Less than a week into his 2020 presidential bid, Joe BidenJoe BidenHillicon Valley: Biden calls on Facebook to change political speech rules | Dems demand hearings after Georgia election chaos | Microsoft stops selling facial recognition tech to police Trump finalizing executive order calling on police to use ‘force with compassion’ The Hill’s Campaign Report: Biden campaign goes on offensive against Facebook MORE is cementing his status as the Democratic front-runner.
The former vice president has been on the receiving end of attacks, not just from his primary opponents but from President TrumpDonald John TrumpSenate advances public lands bill in late-night vote Warren, Democrats urge Trump to back down from veto threat over changing Confederate-named bases Esper orders ‘After Action Review’ of National Guard’s role in protests MORE himself, a sign of the outsize political presence Biden commands.
He raised eyebrows when he announced a staggering $6.3 million fundraising haul in his first 24 hours on the campaign trail. And recent polls show him expanding his lead over the Democratic field.
A CNN–SRSS poll released Tuesday showed Biden with a commanding 24-point lead over his closest competitor, Sen. Bernie SandersBernie SandersThe Hill’s 12:30 Report: Milley apologizes for church photo-op Harris grapples with defund the police movement amid veep talk Biden courts younger voters — who have been a weakness MORE (I-Vt.), with 39 percent support among Democratic and Democratic-leaning voters — an 11-point jump for the former vice president since the last time the poll was conducted, in March.
Likewise, a weekly Morning Consult Political Intelligence survey out Monday showed Biden with 36 percent support. That’s 6 points higher than what he scored in the same survey earlier this month. Sanders, on the other hand, fell 2 points in the most recent poll.
And a Quinnipiac University poll released on Tuesday found Biden surging to 38 percent support among Democratic and Democratic-leaning voters, up significantly from the 29 percent he carried in the same poll last month.
Taken together, the polling data suggests that the former vice president has quickly secured his spot as the presidential contest’s early front-runner, despite progressive concerns about his long public record and questions about whether a compromise-minded moderate is the right nominee for a Democratic Party that has lurched to the left in recent years.
To be sure, Biden has led the pack in most public polls for months, his early support rivaled only by Sanders. But the latest numbers could help allay the concerns of some of his allies in the weeks and months before he launched his presidential campaign.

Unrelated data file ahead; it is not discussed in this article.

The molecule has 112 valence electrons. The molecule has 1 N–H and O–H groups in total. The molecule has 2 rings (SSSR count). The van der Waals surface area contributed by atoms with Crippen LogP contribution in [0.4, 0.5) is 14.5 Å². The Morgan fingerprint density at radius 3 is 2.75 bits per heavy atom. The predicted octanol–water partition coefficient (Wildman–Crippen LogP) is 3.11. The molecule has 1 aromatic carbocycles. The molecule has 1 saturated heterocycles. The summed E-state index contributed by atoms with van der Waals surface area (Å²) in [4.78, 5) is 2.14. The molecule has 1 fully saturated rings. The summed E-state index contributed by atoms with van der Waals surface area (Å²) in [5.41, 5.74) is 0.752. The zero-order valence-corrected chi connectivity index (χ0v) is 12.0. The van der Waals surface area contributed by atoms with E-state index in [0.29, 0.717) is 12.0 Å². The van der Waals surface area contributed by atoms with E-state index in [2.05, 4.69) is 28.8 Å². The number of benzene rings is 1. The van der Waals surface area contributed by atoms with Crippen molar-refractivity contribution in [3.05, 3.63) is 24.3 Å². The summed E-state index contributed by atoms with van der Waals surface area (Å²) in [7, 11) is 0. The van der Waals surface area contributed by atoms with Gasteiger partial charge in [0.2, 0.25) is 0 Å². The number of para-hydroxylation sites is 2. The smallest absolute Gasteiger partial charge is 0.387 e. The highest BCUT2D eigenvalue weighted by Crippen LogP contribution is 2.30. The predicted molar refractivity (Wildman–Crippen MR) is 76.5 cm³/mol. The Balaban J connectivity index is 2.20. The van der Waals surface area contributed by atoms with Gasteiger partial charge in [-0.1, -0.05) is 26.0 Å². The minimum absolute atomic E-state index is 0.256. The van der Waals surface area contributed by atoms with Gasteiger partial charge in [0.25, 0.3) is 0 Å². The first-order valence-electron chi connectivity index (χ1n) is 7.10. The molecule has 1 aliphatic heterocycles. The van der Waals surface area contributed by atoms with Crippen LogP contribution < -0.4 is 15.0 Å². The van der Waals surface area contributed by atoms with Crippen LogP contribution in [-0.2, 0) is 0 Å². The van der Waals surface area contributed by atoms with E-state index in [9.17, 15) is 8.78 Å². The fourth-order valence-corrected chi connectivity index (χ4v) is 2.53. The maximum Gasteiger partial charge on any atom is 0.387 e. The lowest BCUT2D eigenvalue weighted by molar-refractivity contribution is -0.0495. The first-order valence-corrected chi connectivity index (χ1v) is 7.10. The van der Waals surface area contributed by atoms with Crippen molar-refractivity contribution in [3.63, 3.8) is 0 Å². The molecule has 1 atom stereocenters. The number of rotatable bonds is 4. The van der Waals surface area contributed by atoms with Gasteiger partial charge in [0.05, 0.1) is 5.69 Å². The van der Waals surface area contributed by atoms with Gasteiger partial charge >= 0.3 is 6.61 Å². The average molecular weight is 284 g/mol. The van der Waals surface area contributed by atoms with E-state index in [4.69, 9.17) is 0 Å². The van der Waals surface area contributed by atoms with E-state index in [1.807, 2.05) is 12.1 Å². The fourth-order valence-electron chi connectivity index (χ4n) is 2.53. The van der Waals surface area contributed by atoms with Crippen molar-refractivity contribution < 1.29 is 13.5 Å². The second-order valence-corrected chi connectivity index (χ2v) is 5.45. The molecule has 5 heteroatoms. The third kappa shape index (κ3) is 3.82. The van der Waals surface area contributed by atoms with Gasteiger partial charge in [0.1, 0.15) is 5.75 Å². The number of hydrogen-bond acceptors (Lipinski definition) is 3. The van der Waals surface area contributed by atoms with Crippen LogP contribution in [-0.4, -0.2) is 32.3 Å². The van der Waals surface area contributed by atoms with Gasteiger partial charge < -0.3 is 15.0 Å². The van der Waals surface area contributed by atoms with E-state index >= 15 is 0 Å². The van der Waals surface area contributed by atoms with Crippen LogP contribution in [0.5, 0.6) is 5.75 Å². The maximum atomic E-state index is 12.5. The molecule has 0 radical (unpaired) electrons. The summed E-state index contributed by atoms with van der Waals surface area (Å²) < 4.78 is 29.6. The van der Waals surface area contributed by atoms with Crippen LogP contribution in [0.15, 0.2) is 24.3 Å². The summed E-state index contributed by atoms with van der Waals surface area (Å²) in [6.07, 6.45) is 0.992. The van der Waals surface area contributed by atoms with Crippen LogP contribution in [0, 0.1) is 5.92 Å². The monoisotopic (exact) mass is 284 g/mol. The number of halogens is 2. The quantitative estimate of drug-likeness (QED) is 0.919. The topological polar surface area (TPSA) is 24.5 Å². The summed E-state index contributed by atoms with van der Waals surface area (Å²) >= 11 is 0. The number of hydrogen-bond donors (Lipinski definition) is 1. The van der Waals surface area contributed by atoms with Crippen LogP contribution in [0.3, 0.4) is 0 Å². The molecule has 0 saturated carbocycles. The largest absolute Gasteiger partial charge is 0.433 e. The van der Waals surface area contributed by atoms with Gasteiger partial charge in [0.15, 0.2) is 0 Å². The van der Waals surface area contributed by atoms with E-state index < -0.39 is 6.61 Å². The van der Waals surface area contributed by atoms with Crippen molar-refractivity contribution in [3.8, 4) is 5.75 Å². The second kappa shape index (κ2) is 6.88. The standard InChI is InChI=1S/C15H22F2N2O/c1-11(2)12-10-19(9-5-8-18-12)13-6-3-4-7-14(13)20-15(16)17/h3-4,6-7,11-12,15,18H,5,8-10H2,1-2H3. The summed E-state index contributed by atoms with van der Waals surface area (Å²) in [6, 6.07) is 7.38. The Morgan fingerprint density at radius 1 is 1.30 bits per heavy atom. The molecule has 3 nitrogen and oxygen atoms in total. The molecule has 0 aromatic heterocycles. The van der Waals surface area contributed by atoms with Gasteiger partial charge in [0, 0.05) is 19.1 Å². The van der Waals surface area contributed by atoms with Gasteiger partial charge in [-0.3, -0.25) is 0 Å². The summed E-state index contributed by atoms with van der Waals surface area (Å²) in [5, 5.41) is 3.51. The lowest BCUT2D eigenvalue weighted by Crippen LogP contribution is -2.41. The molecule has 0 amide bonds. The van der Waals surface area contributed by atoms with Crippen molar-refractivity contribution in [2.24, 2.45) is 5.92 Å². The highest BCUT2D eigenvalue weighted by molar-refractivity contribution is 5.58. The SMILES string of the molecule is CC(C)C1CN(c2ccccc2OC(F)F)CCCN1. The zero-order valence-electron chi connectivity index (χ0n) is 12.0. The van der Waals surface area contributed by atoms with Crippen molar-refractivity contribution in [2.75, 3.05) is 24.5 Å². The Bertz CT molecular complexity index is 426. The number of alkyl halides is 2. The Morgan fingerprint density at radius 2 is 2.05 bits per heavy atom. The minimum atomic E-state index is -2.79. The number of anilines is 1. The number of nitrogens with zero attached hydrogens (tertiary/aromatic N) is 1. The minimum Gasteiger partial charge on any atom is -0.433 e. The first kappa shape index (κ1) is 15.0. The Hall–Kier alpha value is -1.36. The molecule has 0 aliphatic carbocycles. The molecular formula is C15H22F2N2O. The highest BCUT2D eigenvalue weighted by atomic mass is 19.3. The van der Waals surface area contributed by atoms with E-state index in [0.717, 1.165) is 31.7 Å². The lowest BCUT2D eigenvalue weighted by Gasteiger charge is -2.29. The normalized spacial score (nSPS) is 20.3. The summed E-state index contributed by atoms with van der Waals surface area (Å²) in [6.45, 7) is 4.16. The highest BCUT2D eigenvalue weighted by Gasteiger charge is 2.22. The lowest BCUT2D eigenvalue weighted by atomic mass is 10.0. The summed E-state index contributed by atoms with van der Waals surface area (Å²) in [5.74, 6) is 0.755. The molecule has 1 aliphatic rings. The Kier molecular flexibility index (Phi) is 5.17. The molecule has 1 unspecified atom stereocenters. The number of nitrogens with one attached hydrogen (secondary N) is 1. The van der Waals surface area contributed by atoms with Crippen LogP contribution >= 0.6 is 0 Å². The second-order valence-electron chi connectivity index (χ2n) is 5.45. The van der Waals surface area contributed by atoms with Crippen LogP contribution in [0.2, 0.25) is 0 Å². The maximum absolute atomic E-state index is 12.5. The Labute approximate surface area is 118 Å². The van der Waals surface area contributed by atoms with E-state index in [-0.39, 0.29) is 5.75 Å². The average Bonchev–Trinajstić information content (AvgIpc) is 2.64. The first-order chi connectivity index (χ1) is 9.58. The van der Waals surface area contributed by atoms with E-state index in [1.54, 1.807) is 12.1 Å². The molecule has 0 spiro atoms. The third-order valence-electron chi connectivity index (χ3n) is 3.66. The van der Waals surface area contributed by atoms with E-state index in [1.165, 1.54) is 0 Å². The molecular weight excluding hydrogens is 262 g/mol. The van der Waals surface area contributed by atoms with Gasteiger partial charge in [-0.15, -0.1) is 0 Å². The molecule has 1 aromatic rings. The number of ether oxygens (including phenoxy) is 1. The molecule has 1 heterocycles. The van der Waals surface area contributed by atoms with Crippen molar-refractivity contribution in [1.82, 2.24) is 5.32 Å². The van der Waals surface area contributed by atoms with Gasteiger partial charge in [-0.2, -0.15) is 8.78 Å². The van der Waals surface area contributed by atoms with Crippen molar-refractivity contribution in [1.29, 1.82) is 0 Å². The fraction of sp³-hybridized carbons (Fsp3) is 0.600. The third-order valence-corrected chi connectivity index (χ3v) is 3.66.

Biden’s late entrance into the presidential race gave many of his Democratic opponents months to find their footing in a crowded primary field and stake out precedent-setting positions on everything from health care to trade policy to criminal justice reform.
And there were fears that Biden’s hesitation could put him at a disadvantage in the money race, given that several other candidates had already had months to fundraise for what is expected to be a long slog to the Democratic nomination.
But Biden’s campaign announced on Friday that it had raised $6.3 million in the 24 hours since he declared his candidacy, a massive first-day haul that surpassed those of his opponents and exceeded the expectations of his aides and allies.
The former vice president also received near-instant endorsements from a handful of prominent lawmakers, including both of his home-state senators, Tom CarperThomas (Tom) Richard CarperSenate subcommittee: IRS should increase oversight of tax-prep companies in Free File program Senate report: Chinese telecom firms operated in US without proper oversight for decades House Judiciary seeks briefing on Trump order to slash regs to assist the economy MORE (D-Del.) and Christopher CoonsChristopher (Chris) Andrew CoonsMnuchin indicates openness to more PPP loans in next COVID-19 relief bill Coronavirus Report: The Hill’s Steve Clemons interviews Michelle McMurry-Heath Republicans turning against new round of ,200 rebate checks MORE (D-Del.), as well as Sen. Bob CaseyRobert (Bob) Patrick Casey21 senators urge Pentagon against military use to curb nationwide protests Overnight Health Care: Trump says US ‘terminating’ relationship with WHO | Cuomo: NYC on track to start reopening week of June 8 | COVID-19 workplace complaints surge 10 things to know today about coronavirus MORE Jr. (D-Pa.), who attended a high-dollar fundraiser for Biden in Philadelphia hours after his announcement.
Even with more than 20 candidates seeking the Democratic presidential nod, Biden’s presence in the race is palpable.
Fundraising emails from other contenders since last week have all seized on his announcement to plead for donations.
And two of Biden’s more progressive opponents, Sanders and Sen. Elizabeth WarrenElizabeth WarrenWarren, Democrats urge Trump to back down from veto threat over changing Confederate-named bases OVERNIGHT DEFENSE: Joint Chiefs chairman says he regrets participating in Trump photo-op | GOP senators back Joint Chiefs chairman who voiced regret over Trump photo-op | Senate panel approves 0B defense policy bill Trump on collision course with Congress over bases with Confederate names MORE (D-Mass.), have gone on the offensive in recent days, assailing the former vice president for his past ties to corporate interests.